That said, naturally the machine with the discrete graphics solution is going to win out against an iGPU even as good as the one on the 2400G. Unless you're comparing like for like, this doesn't make much sense to me. Come on, man. You guys can and should do better than this.
    Reply
  • PaulAlcorn
    21369746 said:
    Good lord, Matt. Who proofed this before it was published?

    That said, naturally the machine with the discrete graphics solution is going to win out against an iGPU even as good as the one on the 2400G. Unless you're comparing like for like, this doesn't make much sense to me. Come on, man. You guys can and should do better than this.

    I think quantifying the difference between the two builds is important. How much do you give up with integrated graphics, but also, what do you gain if you use them?

    Do these tests answer a question that directly impacts the readers' purchasing decision? I think they do.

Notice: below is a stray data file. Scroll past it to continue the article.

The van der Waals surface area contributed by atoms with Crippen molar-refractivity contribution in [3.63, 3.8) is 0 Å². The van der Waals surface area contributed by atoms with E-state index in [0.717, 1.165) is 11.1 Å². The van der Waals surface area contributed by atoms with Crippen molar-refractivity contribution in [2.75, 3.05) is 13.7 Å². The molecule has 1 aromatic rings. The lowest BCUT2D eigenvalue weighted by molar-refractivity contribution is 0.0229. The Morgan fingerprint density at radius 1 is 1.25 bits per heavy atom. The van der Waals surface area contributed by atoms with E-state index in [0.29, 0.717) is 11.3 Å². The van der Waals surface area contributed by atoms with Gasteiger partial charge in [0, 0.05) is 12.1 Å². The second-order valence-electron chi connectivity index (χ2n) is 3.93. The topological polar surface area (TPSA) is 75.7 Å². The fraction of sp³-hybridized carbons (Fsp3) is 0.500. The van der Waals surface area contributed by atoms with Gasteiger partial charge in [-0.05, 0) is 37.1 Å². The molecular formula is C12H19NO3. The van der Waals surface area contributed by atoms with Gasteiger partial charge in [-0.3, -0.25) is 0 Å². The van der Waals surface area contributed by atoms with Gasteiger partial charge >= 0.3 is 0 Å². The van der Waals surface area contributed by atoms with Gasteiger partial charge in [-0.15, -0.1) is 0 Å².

Reply
  • SkyBill40
    21369766 said:
    21369746 said:
    Good lord, Matt. Who proofed this before it was published?

    That said, naturally the machine with the discrete graphics solution is going to win out against an iGPU even as good as the one on the 2400G. Unless you're comparing like for like, this doesn't make much sense to me. Come on, man. You guys can and should do better than this.

    I think quantifying the difference between the two builds is important. How much do you give up by using integrated graphics, but also, what do you gain? Are these tests useful and answer a question that directly impacts the readers' purchasing decision? I think they do.